Every time a new CEO walks into his office, there’s one thing all the smartest ones at least do; get all the predecessor’s dirty laundry out of him, unless, of course, the predecessor is now in the president’s office or lurking somewhere in a powerful position of a corporation. But if it’s a clean break, and not like Disney moving its superstar savior CEO (Bob Iger) into the president’s office instead of getting him out of the building, the smart thing to do is expose as many dead bodies as possible.
What it does is buy the CEO some time to clean house, restructure, and then get the organization moving toward the new strategy, which the board of directors you’d imagine has fully endorsed. This is a tried and tested strategy, read the early earnings releases of any new leadership group – it’s all about cleaning up past failures, bad investment calls and buys.
As such, judgment on a CEO’s performance, whether using stock price in the case of a publicly traded company, typically becomes granular after a three-year period. Perhaps in the 18 month period there will be much more detailed scrutiny of whether the ship has at least stopped sinking.
Andre De Ruyter, the man called in to save Eskom and favored by former finance minister Tito Mboweni, will begin his third year as chief executive in January next year. He is one of his longest-serving CEOs in a ruinous decade: a feather in his cap. Every South African had a snapshot of the scale of the problems De Ruyter and his team were experiencing on their first day at the Megawatt Park venue, so there was no need for further details. Years of mismanagement, aging power plants, and corruption by opportunists both inside and outside the corporation gave us all an idea of how difficult their job would be. All this against the fact that Eskom simply cannot meet SA’s demand for power.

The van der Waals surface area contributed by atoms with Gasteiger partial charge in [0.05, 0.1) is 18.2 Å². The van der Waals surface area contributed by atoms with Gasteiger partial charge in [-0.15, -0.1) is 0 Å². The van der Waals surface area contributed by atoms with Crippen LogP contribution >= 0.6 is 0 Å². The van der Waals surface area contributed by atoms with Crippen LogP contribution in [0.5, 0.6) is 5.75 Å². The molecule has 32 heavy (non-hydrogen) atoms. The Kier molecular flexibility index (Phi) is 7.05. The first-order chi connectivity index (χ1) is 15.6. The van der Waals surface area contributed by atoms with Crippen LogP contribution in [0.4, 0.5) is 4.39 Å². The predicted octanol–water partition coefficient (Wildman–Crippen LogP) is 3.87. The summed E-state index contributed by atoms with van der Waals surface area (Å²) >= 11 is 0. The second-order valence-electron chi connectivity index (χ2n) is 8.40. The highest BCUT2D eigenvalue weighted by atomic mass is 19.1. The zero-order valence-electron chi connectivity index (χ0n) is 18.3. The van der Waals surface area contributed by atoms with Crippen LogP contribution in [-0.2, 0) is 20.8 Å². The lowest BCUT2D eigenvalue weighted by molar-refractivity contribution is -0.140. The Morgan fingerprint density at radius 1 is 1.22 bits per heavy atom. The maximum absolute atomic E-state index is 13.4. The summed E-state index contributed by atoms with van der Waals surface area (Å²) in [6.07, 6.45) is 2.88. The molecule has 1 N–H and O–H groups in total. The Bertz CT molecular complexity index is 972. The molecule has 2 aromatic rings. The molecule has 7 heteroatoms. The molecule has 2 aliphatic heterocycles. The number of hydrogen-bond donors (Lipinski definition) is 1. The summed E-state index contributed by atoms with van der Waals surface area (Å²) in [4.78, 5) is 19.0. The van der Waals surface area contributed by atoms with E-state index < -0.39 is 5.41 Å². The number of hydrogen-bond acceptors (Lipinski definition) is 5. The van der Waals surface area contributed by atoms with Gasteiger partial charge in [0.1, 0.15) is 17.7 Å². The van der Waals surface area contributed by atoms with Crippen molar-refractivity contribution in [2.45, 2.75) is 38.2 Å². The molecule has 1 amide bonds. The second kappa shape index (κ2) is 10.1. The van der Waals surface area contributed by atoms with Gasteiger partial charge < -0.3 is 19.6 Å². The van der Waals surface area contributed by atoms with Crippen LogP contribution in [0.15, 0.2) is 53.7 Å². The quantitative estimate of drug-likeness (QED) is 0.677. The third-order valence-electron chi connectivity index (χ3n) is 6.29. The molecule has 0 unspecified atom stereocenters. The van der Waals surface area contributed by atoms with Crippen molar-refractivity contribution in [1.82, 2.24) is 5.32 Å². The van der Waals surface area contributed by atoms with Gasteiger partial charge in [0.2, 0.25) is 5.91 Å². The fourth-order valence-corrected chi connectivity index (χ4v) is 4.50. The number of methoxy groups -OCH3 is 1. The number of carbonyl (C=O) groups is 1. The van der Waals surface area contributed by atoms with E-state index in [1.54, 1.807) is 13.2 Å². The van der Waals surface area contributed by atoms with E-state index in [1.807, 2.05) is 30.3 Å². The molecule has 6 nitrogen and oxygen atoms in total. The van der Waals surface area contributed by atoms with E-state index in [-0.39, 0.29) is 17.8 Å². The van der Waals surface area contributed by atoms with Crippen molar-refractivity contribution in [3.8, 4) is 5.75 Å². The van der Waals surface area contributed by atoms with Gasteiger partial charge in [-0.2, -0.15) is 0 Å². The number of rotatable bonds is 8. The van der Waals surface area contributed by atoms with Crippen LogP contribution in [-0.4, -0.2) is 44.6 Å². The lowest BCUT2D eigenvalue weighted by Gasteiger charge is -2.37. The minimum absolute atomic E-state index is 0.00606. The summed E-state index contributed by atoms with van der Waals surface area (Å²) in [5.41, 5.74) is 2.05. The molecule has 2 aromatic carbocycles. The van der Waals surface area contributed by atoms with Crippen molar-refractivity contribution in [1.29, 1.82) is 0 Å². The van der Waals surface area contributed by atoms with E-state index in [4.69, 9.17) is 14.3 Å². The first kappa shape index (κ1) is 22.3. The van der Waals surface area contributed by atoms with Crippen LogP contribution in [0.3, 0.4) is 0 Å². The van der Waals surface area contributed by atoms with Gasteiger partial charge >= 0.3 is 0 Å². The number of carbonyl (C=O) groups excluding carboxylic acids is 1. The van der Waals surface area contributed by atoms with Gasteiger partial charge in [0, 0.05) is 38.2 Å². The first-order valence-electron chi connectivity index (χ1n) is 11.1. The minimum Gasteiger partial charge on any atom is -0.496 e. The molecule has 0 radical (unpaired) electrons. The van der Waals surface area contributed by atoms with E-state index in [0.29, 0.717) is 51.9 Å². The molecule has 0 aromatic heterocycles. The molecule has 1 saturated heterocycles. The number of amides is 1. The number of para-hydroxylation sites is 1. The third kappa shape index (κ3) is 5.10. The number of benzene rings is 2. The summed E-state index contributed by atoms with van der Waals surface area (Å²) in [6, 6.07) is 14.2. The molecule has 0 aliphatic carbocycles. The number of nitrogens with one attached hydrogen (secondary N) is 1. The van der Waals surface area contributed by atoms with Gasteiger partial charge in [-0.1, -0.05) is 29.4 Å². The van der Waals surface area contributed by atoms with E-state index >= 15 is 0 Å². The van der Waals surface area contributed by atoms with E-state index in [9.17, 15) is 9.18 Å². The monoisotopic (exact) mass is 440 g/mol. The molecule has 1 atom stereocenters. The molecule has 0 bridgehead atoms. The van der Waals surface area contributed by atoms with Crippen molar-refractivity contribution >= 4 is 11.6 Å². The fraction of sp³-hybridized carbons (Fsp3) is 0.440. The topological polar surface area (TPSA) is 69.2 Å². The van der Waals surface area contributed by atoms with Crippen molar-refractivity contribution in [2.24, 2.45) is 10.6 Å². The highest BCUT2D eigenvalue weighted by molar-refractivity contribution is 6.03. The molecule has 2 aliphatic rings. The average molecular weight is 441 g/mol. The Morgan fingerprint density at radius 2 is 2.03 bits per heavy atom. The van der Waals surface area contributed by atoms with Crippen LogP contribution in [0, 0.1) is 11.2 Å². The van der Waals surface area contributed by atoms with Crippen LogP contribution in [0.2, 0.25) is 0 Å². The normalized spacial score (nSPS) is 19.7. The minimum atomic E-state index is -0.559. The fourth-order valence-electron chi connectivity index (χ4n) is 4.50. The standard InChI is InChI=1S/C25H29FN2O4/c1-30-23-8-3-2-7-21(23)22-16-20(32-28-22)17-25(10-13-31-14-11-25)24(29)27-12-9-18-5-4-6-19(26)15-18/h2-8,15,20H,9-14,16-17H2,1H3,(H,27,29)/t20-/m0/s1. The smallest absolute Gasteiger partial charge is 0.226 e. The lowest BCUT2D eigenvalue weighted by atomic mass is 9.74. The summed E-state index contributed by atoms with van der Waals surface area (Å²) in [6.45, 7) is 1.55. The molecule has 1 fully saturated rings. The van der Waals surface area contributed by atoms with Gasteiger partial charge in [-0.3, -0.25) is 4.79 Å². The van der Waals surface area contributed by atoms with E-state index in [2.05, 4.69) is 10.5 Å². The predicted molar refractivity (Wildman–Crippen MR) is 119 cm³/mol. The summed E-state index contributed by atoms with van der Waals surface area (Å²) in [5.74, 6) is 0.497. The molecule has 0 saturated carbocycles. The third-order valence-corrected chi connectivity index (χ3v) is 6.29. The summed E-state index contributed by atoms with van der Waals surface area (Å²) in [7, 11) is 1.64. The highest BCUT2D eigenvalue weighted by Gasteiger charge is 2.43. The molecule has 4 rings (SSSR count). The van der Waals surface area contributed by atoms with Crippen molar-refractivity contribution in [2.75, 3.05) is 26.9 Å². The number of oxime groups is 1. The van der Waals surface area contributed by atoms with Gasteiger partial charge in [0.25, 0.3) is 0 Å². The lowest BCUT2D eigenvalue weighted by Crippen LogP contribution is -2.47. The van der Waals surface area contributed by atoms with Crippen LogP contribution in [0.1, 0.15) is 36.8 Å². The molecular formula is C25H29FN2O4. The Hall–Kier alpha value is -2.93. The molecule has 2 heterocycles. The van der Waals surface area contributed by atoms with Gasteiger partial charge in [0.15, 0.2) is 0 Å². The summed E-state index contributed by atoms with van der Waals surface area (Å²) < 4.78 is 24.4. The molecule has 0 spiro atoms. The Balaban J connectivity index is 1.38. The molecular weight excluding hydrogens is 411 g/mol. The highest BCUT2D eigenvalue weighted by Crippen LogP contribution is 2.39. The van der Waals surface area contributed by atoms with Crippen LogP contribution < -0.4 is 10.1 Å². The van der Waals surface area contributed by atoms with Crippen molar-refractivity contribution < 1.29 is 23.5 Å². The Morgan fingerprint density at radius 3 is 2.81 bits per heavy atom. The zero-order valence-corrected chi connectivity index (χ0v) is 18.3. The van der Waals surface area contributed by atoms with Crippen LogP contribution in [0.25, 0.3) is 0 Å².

Having said all that; have you done a good job?
It is a fair question now that we have come out of a year in which we have had the longest periods of load shedding and are now facing a diesel shortage that is keeping us in dire straits as we approach our holiday period, where the whole industry is slow. True, some of the reasons for our current state are none of your concern and we can get into a long history of the government’s failure to implement its own structural reforms that would have helped our electricity situation.
There is still an organization that in recent years has needed to be addressed, I think we can now begin to wonder if De Ruyter is succeeding in turning the ship around or at least slowing its slippage. It’s a tough answer, and to be honest, it doesn’t deserve a good grade at this point. Where is the restructuring of the corporation, the separation into its three separate units? We can blame politicians for a lot, but where does responsibility begin?
The third year is the year that we will judge much more critically: as a man of a publicly traded entity, he will know that too. Eskom still looks like an organization adrift towards its inevitable collapse: in a developing economy that needs a strong industrial base to absorb employment, it’s quite an uncomfortable place for all of us. Privately funded windmills alone will not be our salvation.